Leading scholars engage the later contributions of Maurice Merleau-Ponty.
Maurice Merleau-Ponty is arguably the preeminent French philosopher of the last century, and interest in his thought is growing exponentially. This volume celebrates and interrogates the thought of Merleau-Ponty by drawing upon both classic and state-of-the-art assessments, some available in English here for the first time. The result is an essential collection of essays that explore Merleau-Ponty's importance in terms of his originality vis-à-vis the philosophical tradition, and examine his major insights about such contemporary concerns as subjectivity, the question of the other and sociality, the natural and the human, art, the sensible and the intelligible, and the philosophical study of language. Penetrating and illuminating, these essays firmly install Merleau-Ponty among the most innovative and critically debated thinkers of the past half century.
Bernard Flynn is Professor of Philosophy at Empire State College, State University of New York, and he also teaches philosophy at the New School for Social Research. His books include The Philosophy of Claude Lefort: Interpreting the Political and Political Philosophy at the Closure of Metaphysics. Wayne J. Froman is Professor of Philosophy at George Mason University and the author of Merleau-Ponty: Language and the Act of Speech. Robert Vallier is Visiting Assistant Professor of Philosophy and Assistant Director of the Honors Program at DePaul University. He is the translator of Merleau-Ponty's Nature: Course Notes from the Collège de France.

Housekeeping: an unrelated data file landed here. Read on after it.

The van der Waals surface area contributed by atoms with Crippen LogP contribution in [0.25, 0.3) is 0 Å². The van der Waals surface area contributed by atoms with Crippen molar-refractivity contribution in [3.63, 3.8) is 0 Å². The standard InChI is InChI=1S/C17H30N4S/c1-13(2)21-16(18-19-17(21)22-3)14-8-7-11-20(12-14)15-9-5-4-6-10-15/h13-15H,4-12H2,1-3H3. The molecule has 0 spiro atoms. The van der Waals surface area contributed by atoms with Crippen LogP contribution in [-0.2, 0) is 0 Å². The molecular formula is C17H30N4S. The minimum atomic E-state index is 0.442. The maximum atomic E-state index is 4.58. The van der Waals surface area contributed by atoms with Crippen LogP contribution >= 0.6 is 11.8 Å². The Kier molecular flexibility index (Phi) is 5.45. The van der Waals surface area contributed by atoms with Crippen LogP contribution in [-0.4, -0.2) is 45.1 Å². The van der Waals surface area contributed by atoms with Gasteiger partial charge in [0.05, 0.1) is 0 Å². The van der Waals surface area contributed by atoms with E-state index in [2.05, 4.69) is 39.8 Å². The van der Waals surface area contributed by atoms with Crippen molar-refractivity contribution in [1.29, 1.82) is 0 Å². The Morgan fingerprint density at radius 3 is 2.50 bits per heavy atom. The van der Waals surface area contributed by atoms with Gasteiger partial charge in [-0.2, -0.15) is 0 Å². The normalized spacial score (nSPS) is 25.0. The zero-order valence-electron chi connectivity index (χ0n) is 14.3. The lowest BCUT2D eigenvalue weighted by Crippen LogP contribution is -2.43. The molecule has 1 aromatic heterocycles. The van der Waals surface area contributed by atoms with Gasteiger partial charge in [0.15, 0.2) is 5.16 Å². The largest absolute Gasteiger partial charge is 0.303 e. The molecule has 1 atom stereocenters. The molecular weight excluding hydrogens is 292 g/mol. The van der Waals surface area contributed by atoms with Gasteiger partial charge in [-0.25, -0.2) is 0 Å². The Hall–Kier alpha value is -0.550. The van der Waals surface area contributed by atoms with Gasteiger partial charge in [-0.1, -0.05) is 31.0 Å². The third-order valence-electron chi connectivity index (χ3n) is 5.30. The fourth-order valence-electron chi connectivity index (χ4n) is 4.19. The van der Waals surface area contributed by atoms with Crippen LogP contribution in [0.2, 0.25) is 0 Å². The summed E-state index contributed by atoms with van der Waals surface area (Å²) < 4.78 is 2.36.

"Through the essays in this collection Merleau-Ponty's thought is treated in its uniqueness while expressly offering a productive confrontation with the contextual forces that shaped and affected his thinking … this is a terrific collection of essays. " — Metapsychology